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Fort Stoddard (Alabama, United States) (search for this): chapter 1
ned to the lakes, the Atlantic coast and adjacent territory, and the country now known as Alabama can hardly be said to have been affected thereby. The colonial government having been firmly established, Col. James Robinson in 1787 marched from the Cumberland region into Alabama against the depredating Indians. They were subdued for a time, but again renewed hostilities, until finally quelled by a band of brave Americans under Captain Shannon. In 1806, the arrest of Aaron Burr near Fort Stoddard by Captain (afterward Major-General) Gaines, U. S. Army, added a feature to the military history of the State. Burr's Southwestern enterprise had proven a failure. In Mississippi he had been arrested and released, but his expedition had become a menace to our government and Captain Gaines therefore arrested and sent him under guard to Richmond, where in August, 1807, he was tried and finally acquitted. One of the ablest and most sagacious enemies of the earlier settlers of Alabama w
Epes (Alabama, United States) (search for this): chapter 1
cola; but the English and their Indian allies evacuated the place before the arrival of the French. In 1711 the site of Mobile was permanently settled and three years later Lord Bienville, having succeeded in making treaties with the Indians, sailed up the Alabama river, passed the present location of Montgomery and established Fort Toulouse, at the site of the present town of Wetumpka. Later, a settlement was made at Montgomery, and Fort Tombecbee was established at what is now called Jones' Bluff. Fort Toulouse contained four bastions, mounted with eight cannon, and was garrisoned by the French till 1763, except for a short period in 1722 when the troops mutinied, killed their commander and deserted the garrison. In 1719, France was at war with Spain, and on May 4th Lord Bienville attacked Pensacola, captured the garrison and sent the captives to Havana. Later, during the summer, Matamora, the Spanish governor of Cuba, retook Pensacola. The Spaniards landed on Dauphin island
Peru (Peru) (search for this): chapter 1
f France in this country was effectually terminated by the treaty of Paris on February 7, 1763; and the Spanish crown, which once exercised dominion over all explored parts of America, and claimed the right to all by virtue of discovery, is now left without sovereignty in the Western hemisphere. In April, 1528, Pamfilo de Narvaez landed with 300 men on the shore of Tampa bay. He marched northward, believing that in the interior he would find a wealthy empire similar to those of Mexico and Peru. The greater number of this expedition perished, but Alvar Nuflez and four companions made their way westward, passed through south Alabama, and finally reached the Spanish settlement of Mexico. These were the first white men who ever trod the soil of Alabama. In May, 1539, Hernando de Soto, with 1,000 chosen cavaliers, most of them from the best blood of Spain and Portugal, sailed into Tampa bay and disembarked at about the same spot where Narvaez landed eleven years before. Many months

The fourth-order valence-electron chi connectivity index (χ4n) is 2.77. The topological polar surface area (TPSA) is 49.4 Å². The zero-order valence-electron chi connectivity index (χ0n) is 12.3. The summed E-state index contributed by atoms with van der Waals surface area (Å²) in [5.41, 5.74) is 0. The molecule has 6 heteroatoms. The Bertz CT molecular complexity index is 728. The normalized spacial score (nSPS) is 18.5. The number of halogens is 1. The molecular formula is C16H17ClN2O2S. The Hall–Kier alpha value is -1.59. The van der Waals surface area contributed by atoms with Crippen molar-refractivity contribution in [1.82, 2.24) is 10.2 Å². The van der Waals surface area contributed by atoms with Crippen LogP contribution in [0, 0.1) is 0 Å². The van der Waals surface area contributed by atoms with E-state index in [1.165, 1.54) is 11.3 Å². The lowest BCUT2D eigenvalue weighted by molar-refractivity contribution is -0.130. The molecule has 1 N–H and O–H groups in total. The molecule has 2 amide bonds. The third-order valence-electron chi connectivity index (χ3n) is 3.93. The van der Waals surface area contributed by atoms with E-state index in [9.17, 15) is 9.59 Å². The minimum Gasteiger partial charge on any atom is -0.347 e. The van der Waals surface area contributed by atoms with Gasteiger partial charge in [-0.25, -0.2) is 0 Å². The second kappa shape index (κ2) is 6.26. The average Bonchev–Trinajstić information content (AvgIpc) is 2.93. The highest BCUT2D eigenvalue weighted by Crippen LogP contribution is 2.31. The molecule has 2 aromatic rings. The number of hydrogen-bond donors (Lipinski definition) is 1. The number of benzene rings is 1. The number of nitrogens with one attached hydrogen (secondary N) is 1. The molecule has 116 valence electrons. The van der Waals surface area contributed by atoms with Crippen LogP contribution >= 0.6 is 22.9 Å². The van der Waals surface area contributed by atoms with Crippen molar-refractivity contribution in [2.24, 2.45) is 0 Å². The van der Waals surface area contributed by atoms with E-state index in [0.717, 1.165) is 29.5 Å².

Florida (Florida, United States) (search for this): chapter 1
expedition perished, but Alvar Nuflez and four companions made their way westward, passed through south Alabama, and finally reached the Spanish settlement of Mexico. These were the first white men who ever trod the soil of Alabama. In May, 1539, Hernando de Soto, with 1,000 chosen cavaliers, most of them from the best blood of Spain and Portugal, sailed into Tampa bay and disembarked at about the same spot where Narvaez landed eleven years before. Many months were spent in exploring eastern Florida, and then he turned northwardly into Georgia, at every turn confronted by a trackless wilderness and often surrounded by hostile tribes of Indians. In one of his earliest conflicts with natives he rescued Jean Ortiz, one of the Spanish followers of Narvaez, who for eleven years had been held as a prisoner by the Indians. The knowledge of the Indian customs and language acquired by Ortiz during captivity was of invaluable use to De Soto. On July 2, 1540, the army passed from Georgia
Coosa River (Alabama, United States) (search for this): chapter 1
Costa, which was situated near where the city of Rome, Ga., now stands. De Soto was received kindly by the Indian chieftain, but depredations committed by some of the soldiers precipitated a conflict, which, however, was quelled by the courage and presence of mind of De Soto, and the wrath of the natives appeased. The wily Spaniard then enticed the chief within his lines and held him as hostage until he was ransomed with provisions and slaves. On July 26th, De Soto approached the town of Coosa. The chieftain with 1,000 tall, sprightly and active warriors came out to meet him with the most friendly greetings, but, like the chieftain of Costa, he, too, was held as a prisoner and hostage to enable De Soto to extort ransom and to prevent any hostility on the part of the Indian warriors. De Soto then turned southward to Maubila, the principal city of the Maubilians, which was situated at what is now Choctaw Bluff, Clarke county. Tuskaloosa, the chieftain of that tribe, was a very ha